I don’t follow cricket very closely, but my older son does – and he loves playing. He told me yesterday that Phillip had got hit on the head and collapsed, and he spent most of the evening on internet, pouring over videos of the tragic bouncer to try to understand how this could have happened.
This morning, he was on a bus on his way to school when he found out that Phillip had lost his battle for life. He texted me with just one line, ‘The cricket player died’. I went on-line and saw the news; it was true – Phillips Hughes’ life was tragically cut short, leaving his family, friends and team mates in mourning and the cricketing world in a state of shock and disbelief.
I broke the news, as gently as I could, to my younger son and could see that he was struggling to comprehend what had happened. After a moment he asked, ‘So did he die doing what he loved?’ ‘Yes, he did,’ I said, and no more words could get out of my throat.
Yes, Phillip died doing what he loved, and perhaps this thought will help everyone in their grieving… But I just can’t get my head round it – a young man, a promising cricketing talent, gone in a flash because of a freak accident.
I can’t even begin to imagine what his family, friends and team mates must be going through – my thoughts and prayers are with them. No-one would ever imagine that stepping out on the cricket pitch that fateful day, Phillip would never walk off it again… Such a tragic loss.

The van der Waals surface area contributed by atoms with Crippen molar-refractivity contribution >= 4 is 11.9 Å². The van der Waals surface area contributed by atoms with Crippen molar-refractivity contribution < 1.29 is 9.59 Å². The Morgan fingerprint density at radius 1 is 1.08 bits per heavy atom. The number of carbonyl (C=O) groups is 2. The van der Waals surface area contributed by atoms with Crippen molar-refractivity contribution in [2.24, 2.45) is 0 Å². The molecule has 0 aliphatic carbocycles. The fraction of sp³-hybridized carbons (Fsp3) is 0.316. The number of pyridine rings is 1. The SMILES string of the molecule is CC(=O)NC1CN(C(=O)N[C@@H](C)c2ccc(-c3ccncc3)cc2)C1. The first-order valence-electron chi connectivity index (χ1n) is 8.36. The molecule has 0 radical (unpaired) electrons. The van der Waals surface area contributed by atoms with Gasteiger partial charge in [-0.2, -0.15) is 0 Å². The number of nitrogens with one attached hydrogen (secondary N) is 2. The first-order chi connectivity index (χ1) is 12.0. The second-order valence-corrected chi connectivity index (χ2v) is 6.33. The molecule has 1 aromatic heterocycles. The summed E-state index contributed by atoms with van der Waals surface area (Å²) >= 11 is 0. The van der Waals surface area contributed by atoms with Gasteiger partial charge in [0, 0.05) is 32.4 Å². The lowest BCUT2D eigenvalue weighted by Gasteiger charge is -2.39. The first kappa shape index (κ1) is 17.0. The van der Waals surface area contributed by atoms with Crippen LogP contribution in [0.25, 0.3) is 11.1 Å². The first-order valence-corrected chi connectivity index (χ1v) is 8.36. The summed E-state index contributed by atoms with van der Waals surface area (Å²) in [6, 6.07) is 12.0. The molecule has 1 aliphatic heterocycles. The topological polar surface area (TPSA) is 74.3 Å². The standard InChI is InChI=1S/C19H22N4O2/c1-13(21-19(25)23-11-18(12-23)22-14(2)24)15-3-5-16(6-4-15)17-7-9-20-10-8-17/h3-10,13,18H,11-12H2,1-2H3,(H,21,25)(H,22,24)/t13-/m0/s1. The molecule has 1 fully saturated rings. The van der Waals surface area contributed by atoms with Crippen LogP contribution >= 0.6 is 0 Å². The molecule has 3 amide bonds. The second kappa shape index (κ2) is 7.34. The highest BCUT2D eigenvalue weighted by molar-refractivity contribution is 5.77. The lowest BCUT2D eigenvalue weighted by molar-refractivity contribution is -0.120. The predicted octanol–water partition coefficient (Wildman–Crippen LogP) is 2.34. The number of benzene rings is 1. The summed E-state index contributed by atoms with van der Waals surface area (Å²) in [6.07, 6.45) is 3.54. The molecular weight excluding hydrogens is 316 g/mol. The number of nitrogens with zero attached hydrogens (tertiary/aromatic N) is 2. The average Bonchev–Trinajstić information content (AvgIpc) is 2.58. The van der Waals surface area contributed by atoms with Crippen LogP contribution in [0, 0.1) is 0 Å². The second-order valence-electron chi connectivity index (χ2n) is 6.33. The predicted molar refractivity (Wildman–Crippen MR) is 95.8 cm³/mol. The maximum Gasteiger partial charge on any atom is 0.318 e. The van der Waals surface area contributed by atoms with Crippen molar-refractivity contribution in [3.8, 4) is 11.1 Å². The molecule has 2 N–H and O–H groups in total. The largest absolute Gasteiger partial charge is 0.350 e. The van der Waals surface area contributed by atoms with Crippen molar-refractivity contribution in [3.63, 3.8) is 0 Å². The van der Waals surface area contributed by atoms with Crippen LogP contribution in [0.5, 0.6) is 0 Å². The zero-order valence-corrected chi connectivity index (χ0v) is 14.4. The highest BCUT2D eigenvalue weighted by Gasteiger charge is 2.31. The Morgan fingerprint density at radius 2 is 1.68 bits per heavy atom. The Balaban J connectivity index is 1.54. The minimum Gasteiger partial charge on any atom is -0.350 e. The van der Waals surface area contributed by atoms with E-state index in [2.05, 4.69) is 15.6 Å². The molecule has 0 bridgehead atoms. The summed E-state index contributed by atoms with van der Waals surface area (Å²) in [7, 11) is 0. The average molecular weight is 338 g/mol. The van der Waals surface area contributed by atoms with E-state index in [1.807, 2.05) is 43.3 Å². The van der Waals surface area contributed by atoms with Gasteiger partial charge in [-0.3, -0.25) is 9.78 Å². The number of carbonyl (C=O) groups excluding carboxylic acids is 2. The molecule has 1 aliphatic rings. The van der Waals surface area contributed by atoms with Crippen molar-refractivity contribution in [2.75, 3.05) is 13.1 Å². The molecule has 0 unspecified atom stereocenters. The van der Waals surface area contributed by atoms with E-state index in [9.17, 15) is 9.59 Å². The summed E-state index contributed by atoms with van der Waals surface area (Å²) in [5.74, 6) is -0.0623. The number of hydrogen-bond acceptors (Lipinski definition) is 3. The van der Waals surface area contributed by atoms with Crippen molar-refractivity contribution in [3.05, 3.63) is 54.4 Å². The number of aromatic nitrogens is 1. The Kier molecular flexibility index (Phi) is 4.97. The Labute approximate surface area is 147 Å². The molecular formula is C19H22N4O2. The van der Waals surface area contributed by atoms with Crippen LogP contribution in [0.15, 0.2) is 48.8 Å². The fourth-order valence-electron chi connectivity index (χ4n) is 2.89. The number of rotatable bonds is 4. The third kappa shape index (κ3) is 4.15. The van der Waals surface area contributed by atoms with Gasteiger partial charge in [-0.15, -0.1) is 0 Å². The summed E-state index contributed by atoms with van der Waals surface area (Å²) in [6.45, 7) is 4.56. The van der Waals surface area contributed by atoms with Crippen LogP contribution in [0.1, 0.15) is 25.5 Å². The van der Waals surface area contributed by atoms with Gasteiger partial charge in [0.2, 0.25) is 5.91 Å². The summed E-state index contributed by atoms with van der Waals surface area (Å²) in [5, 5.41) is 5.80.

And then, we must not forget Sean Abbott, the fast bowler, whose ball hit Phillip and who run up to him to help as soon as it appeared something was wrong. Sean also played the game he loved, and he was doing what he was supposed to do – trying to get the batsman out. He couldn’t have known his bouncer would result in a terrible accident and he must be in a very dark place right now. I don’t know whether he will be able to face another batsman again, but I am certain he will need all the support he can get to pull through this tragedy.
There is some discussion now about re-thinking the design of a cricket helmet. I guess, more of a ‘cage’ attached to the helmet would make it safer, but cricket is inherently a dangerous game and accidents do happen. I’m not sure even the safest of helmets would eliminate the risk entirely. Thankfully, serious accidents in cricket are very rare, but nevertheless, the risk remains.
The tragedy of Phillip Hughes is bound to send ripples across the world of cricket from grass-roots to the top international level. Those close to Phillip will need time to grieve and heal. Cricketing youngsters are likely to feel overwhelmed, shocked and maybe even scared by it all. Many parents may start wishing their children picked another sport. I know it’s silly, but I am one of such parents – my son is going for a week-long cricket training camp in the spring and I will probably not be able to sleep properly while he is away.